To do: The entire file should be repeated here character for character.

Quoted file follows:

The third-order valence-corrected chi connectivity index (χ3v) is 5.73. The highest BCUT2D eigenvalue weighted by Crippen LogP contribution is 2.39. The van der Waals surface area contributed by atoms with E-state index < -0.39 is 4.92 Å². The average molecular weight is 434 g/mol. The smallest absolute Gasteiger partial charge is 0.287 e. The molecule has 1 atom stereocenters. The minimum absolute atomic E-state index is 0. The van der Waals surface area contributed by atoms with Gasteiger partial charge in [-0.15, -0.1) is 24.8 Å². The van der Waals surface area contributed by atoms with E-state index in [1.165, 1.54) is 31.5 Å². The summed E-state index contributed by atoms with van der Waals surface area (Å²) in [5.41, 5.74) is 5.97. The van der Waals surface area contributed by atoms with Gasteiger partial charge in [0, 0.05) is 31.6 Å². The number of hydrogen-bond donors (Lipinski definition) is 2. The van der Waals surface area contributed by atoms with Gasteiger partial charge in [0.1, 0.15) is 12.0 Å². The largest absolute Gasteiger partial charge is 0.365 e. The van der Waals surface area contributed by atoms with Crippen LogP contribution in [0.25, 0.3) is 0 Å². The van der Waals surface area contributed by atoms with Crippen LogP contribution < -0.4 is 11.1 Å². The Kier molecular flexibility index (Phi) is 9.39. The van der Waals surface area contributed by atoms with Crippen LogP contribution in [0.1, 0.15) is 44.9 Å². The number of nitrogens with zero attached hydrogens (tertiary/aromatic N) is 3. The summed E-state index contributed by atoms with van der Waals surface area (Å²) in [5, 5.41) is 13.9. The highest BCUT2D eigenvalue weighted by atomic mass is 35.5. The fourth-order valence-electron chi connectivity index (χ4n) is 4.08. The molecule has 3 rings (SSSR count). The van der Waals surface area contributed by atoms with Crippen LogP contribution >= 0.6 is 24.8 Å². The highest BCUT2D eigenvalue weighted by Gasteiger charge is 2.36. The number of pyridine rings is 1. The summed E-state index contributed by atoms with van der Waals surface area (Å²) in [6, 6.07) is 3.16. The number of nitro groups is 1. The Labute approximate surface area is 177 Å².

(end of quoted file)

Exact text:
The third-order valence-corrected chi connectivity index (χ3v) is 5.73. The highest BCUT2D eigenvalue weighted by Crippen LogP contribution is 2.39. The van der Waals surface area contributed by atoms with E-state index < -0.39 is 4.92 Å². The average molecular weight is 434 g/mol. The smallest absolute Gasteiger partial charge is 0.287 e. The molecule has 1 atom stereocenters. The minimum absolute atomic E-state index is 0. The van der Waals surface area contributed by atoms with Gasteiger partial charge in [-0.15, -0.1) is 24.8 Å². The van der Waals surface area contributed by atoms with E-state index in [1.165, 1.54) is 31.5 Å². The summed E-state index contributed by atoms with van der Waals surface area (Å²) in [5.41, 5.74) is 5.97. The van der Waals surface area contributed by atoms with Gasteiger partial charge in [0, 0.05) is 31.6 Å². The number of hydrogen-bond donors (Lipinski definition) is 2. The van der Waals surface area contributed by atoms with Gasteiger partial charge in [0.1, 0.15) is 12.0 Å². The largest absolute Gasteiger partial charge is 0.365 e. The van der Waals surface area contributed by atoms with Crippen LogP contribution in [0.25, 0.3) is 0 Å². The van der Waals surface area contributed by atoms with Crippen LogP contribution < -0.4 is 11.1 Å². The Kier molecular flexibility index (Phi) is 9.39. The van der Waals surface area contributed by atoms with Crippen LogP contribution in [0.1, 0.15) is 44.9 Å². The number of nitrogens with zero attached hydrogens (tertiary/aromatic N) is 3. The summed E-state index contributed by atoms with van der Waals surface area (Å²) in [5, 5.41) is 13.9. The highest BCUT2D eigenvalue weighted by atomic mass is 35.5. The fourth-order valence-electron chi connectivity index (χ4n) is 4.08. The molecule has 3 rings (SSSR count). The van der Waals surface area contributed by atoms with Crippen LogP contribution >= 0.6 is 24.8 Å². The highest BCUT2D eigenvalue weighted by Gasteiger charge is 2.36. The number of pyridine rings is 1. The summed E-state index contributed by atoms with van der Waals surface area (Å²) in [6, 6.07) is 3.16. The number of nitro groups is 1. The Labute approximate surface area is 177 Å².